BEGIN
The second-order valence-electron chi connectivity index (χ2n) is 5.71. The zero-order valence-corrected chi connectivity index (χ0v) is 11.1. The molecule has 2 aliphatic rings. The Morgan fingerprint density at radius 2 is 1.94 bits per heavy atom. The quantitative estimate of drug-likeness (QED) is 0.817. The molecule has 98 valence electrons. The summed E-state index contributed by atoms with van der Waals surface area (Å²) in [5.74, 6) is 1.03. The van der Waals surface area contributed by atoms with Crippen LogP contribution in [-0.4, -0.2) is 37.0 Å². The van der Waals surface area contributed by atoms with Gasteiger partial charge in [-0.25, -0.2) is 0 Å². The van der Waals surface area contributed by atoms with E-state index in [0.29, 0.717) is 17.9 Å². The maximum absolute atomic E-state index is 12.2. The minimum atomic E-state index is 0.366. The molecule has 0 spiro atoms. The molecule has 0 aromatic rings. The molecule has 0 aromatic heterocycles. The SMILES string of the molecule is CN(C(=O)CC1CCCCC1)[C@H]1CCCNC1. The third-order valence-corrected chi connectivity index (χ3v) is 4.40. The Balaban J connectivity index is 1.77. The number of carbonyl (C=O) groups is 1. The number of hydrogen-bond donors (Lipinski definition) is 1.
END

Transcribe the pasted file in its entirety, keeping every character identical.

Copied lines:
The second-order valence-electron chi connectivity index (χ2n) is 5.71. The zero-order valence-corrected chi connectivity index (χ0v) is 11.1. The molecule has 2 aliphatic rings. The Morgan fingerprint density at radius 2 is 1.94 bits per heavy atom. The quantitative estimate of drug-likeness (QED) is 0.817. The molecule has 98 valence electrons. The summed E-state index contributed by atoms with van der Waals surface area (Å²) in [5.74, 6) is 1.03. The van der Waals surface area contributed by atoms with Crippen LogP contribution in [-0.4, -0.2) is 37.0 Å². The van der Waals surface area contributed by atoms with Gasteiger partial charge in [-0.25, -0.2) is 0 Å². The van der Waals surface area contributed by atoms with E-state index in [0.29, 0.717) is 17.9 Å². The maximum absolute atomic E-state index is 12.2. The minimum atomic E-state index is 0.366. The molecule has 0 spiro atoms. The molecule has 0 aromatic rings. The molecule has 0 aromatic heterocycles. The SMILES string of the molecule is CN(C(=O)CC1CCCCC1)[C@H]1CCCNC1. The third-order valence-corrected chi connectivity index (χ3v) is 4.40. The Balaban J connectivity index is 1.77. The number of carbonyl (C=O) groups is 1. The number of hydrogen-bond donors (Lipinski definition) is 1.